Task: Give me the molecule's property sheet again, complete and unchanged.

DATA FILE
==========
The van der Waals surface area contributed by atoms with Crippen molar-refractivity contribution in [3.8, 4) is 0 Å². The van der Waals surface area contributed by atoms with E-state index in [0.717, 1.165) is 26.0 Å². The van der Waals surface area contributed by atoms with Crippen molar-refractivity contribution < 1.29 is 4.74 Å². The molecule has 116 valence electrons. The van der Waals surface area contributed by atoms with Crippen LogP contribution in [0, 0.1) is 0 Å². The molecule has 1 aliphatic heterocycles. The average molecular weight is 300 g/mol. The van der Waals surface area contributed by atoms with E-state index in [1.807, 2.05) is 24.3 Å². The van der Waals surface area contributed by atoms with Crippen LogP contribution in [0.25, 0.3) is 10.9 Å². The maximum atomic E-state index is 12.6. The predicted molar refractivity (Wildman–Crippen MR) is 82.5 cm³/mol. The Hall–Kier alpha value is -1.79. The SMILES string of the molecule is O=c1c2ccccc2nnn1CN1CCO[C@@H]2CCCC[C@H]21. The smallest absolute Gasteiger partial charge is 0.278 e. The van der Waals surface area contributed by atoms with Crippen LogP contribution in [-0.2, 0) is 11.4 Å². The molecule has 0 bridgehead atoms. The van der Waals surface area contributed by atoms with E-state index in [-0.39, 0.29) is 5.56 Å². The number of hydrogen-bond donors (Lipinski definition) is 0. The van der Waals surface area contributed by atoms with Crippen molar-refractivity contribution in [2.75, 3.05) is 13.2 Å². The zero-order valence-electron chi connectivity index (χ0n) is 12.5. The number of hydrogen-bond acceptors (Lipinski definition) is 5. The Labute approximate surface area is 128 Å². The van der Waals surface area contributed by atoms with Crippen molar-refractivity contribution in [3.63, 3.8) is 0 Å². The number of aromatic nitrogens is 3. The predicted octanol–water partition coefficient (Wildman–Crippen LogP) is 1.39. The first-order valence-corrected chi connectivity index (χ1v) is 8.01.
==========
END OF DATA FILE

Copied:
The van der Waals surface area contributed by atoms with Crippen molar-refractivity contribution in [3.8, 4) is 0 Å². The van der Waals surface area contributed by atoms with E-state index in [0.717, 1.165) is 26.0 Å². The van der Waals surface area contributed by atoms with Crippen molar-refractivity contribution < 1.29 is 4.74 Å². The molecule has 116 valence electrons. The van der Waals surface area contributed by atoms with Crippen LogP contribution in [0, 0.1) is 0 Å². The molecule has 1 aliphatic heterocycles. The average molecular weight is 300 g/mol. The van der Waals surface area contributed by atoms with E-state index in [1.807, 2.05) is 24.3 Å². The van der Waals surface area contributed by atoms with Crippen LogP contribution in [0.25, 0.3) is 10.9 Å². The maximum atomic E-state index is 12.6. The predicted molar refractivity (Wildman–Crippen MR) is 82.5 cm³/mol. The Hall–Kier alpha value is -1.79. The SMILES string of the molecule is O=c1c2ccccc2nnn1CN1CCO[C@@H]2CCCC[C@H]21. The smallest absolute Gasteiger partial charge is 0.278 e. The van der Waals surface area contributed by atoms with Crippen LogP contribution in [-0.2, 0) is 11.4 Å². The molecule has 0 bridgehead atoms. The van der Waals surface area contributed by atoms with E-state index in [-0.39, 0.29) is 5.56 Å². The number of hydrogen-bond donors (Lipinski definition) is 0. The van der Waals surface area contributed by atoms with Crippen molar-refractivity contribution in [2.75, 3.05) is 13.2 Å². The zero-order valence-electron chi connectivity index (χ0n) is 12.5. The number of hydrogen-bond acceptors (Lipinski definition) is 5. The Labute approximate surface area is 128 Å². The van der Waals surface area contributed by atoms with Crippen molar-refractivity contribution in [3.63, 3.8) is 0 Å². The number of aromatic nitrogens is 3. The predicted octanol–water partition coefficient (Wildman–Crippen LogP) is 1.39. The first-order valence-corrected chi connectivity index (χ1v) is 8.01.